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String theory

  1. Feb 19, 2010 #1
    in string theory is it that each quark of an atom has one string or is it made up of millions?

    i know this is a kinda silly question
     
  2. jcsd
  3. Feb 19, 2010 #2
    All of the particles of The Standard Model are explained as the behaviour of one string, usually in a loop.
     
  4. Feb 19, 2010 #3
    There is a popular construction where quarks are open strings ending on two different stacks of branes. The topology of the stacks is supposed to build geometrically the gauge groups. It's cute.
    http://arxiv.org/abs/hep-th/0502005v2
     
  5. Feb 19, 2010 #4
    That does not really answer the first question by the way...

    Already in the standard model, there are two ways to think of the quarks. The fundamental quarks (with current, small, masses) are directly in correspondence with the strings in different models as above. But there are also the quarks we probe in experiment, let me say phenomenological, or dressed quarks. They have a running mass which depends on the scale. Those are made up of more quarks and gluons if you look at them closer, just as strings are made up of more strings if you look at them closer. From this point of view, the question is far from trivial. In order to make contact with experiments dealing with quarks, you can not stay at the tree level, you need at least one, maybe two loops. So you need renormalization in QFT.
     
  6. Feb 19, 2010 #5
    ok but in m theory there are not only looped strings but open strings right?
     
  7. Feb 19, 2010 #6
    I believe so, but definitely not loose; that would be type I I think.
     
  8. Feb 19, 2010 #7
    In string theory, what is the key difference between bosons, fermions, and leptons?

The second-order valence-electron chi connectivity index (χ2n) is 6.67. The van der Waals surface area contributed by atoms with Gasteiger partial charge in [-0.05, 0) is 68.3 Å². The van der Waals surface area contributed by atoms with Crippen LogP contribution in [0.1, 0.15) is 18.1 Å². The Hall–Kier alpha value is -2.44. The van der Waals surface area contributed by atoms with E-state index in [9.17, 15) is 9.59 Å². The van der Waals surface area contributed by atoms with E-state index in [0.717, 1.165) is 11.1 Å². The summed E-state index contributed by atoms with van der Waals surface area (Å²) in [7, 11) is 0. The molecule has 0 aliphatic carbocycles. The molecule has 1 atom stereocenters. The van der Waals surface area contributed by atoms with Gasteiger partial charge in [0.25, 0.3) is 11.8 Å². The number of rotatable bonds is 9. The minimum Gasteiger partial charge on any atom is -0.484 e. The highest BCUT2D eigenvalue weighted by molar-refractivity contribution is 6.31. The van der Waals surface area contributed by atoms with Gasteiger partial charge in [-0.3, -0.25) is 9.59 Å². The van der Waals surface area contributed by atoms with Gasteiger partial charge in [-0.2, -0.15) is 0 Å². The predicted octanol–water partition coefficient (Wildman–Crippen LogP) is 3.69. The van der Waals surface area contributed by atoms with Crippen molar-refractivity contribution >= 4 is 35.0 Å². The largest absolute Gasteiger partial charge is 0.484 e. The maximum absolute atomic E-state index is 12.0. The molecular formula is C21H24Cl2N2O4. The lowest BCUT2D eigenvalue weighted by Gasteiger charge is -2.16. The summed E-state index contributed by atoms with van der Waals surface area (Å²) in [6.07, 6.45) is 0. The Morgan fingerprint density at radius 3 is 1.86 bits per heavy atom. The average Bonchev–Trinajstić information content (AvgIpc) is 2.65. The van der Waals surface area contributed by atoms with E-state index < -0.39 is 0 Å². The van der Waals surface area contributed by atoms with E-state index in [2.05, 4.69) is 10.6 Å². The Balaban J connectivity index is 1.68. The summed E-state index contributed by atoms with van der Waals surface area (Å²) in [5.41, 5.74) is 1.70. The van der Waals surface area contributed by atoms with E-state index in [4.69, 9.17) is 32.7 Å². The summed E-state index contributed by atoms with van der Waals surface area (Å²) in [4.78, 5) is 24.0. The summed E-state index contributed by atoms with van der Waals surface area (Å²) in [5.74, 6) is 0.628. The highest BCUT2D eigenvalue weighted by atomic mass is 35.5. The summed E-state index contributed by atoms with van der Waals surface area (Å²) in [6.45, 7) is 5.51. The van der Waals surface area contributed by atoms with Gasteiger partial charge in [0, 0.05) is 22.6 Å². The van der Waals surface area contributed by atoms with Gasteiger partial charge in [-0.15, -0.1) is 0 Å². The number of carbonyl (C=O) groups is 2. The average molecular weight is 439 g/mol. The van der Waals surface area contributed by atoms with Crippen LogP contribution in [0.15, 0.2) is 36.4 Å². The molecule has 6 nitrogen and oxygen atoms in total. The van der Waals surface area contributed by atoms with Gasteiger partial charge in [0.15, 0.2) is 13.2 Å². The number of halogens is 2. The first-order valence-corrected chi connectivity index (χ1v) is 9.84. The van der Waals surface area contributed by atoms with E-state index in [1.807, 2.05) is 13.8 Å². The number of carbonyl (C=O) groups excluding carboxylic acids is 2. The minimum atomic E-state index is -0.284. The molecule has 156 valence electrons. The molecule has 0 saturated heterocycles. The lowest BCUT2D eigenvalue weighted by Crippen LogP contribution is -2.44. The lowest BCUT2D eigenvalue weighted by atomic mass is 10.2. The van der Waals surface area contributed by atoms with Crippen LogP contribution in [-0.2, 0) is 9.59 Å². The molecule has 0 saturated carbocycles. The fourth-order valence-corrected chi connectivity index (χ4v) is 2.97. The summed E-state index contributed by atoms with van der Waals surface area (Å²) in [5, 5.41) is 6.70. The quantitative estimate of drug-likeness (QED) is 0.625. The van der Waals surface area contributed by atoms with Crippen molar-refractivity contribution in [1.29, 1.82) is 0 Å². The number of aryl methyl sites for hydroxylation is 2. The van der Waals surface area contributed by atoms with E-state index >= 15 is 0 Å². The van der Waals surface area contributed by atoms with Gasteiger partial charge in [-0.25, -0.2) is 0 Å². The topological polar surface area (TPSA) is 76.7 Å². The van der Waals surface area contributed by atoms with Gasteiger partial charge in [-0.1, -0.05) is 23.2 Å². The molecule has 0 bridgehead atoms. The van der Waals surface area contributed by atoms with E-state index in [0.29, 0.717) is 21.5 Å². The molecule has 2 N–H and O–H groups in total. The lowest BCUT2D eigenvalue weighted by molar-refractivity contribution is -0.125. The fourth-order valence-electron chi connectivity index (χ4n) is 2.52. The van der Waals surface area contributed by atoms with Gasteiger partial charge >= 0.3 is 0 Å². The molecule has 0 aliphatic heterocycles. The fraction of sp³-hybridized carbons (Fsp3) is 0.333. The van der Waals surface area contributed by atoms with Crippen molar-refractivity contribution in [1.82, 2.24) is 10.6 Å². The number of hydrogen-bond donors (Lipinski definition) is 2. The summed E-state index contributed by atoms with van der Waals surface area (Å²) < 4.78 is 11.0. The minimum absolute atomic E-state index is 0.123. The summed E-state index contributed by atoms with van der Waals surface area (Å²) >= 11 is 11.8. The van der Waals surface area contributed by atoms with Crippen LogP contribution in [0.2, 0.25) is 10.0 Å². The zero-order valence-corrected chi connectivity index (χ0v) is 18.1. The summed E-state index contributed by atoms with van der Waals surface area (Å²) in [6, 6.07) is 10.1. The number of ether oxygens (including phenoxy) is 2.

Edit: let me rephrase. What is the difference in the strings that explains the observable differences?
     
    Last edited: Feb 19, 2010
  9. Feb 19, 2010 #8
    In string theories, closed loops are gravitons which are free to go off in extra dimensions; open strings are bound on each end to a brane which we inhabit...

    the detailed pattern of vibration executed by a string produces a specific mass, electric charge, spin and so forth. heavy particles vibrate faster, with more energy, than light ones.
    spin 1 particles are messenger, spin 1/2 are matter particles.
     
  10. Feb 20, 2010 #9
    Am not sure what "loose" means, but closed loops, gravitons, are not affixed to branes.

    I am not sure if all the constitutent string theories associated with M theory have branes...and if they do which types, p and/or d....I just did a quick Wikipedia check....it says there are different types of d branes in different string theories...
    http://en.wikipedia.org/wiki/Branes

    Methinks we have too many theories, not enough experimental evidence so far...
     
  11. Feb 20, 2010 #10
    You're correct; not all STs rely on brane cosmology, and 'loose' means that they're not bound in a loop, but are under tension bound to at least one brane (I have no idea how this works for a theoretical entity with no basis in reality other than clever math).

    String Theory is fascinating, but it's an intellectual exercise and a dart thrown at a VERY large board. As for how many... There's... 5 sub-types of string theory including M-Theory... I think. Some are obsolete or have parts that are now part of other string theories.
     
  12. Feb 21, 2010 #11
    So is it safe to assume that ST will never be proved or disproved?
     
  13. Feb 21, 2010 #12
    I think if you could make money betting that, you might stand to become rich. That said, it's never really safe to assume that a theory can't be proven or falsified (unless it's insane to begin with, and that is merely confirmed), but I can't imagine how String/M theory could be examined.

    We're already unlikely to be able to observe a lone quark (undressed), but I would imagine that happening before anything like confirmation of strings, or fuzzballs inside BH event horizons. The theory itself doesn't really allow for much by the way of confirmation it seems.

    I'm no expert however, that's just my opinion.
     
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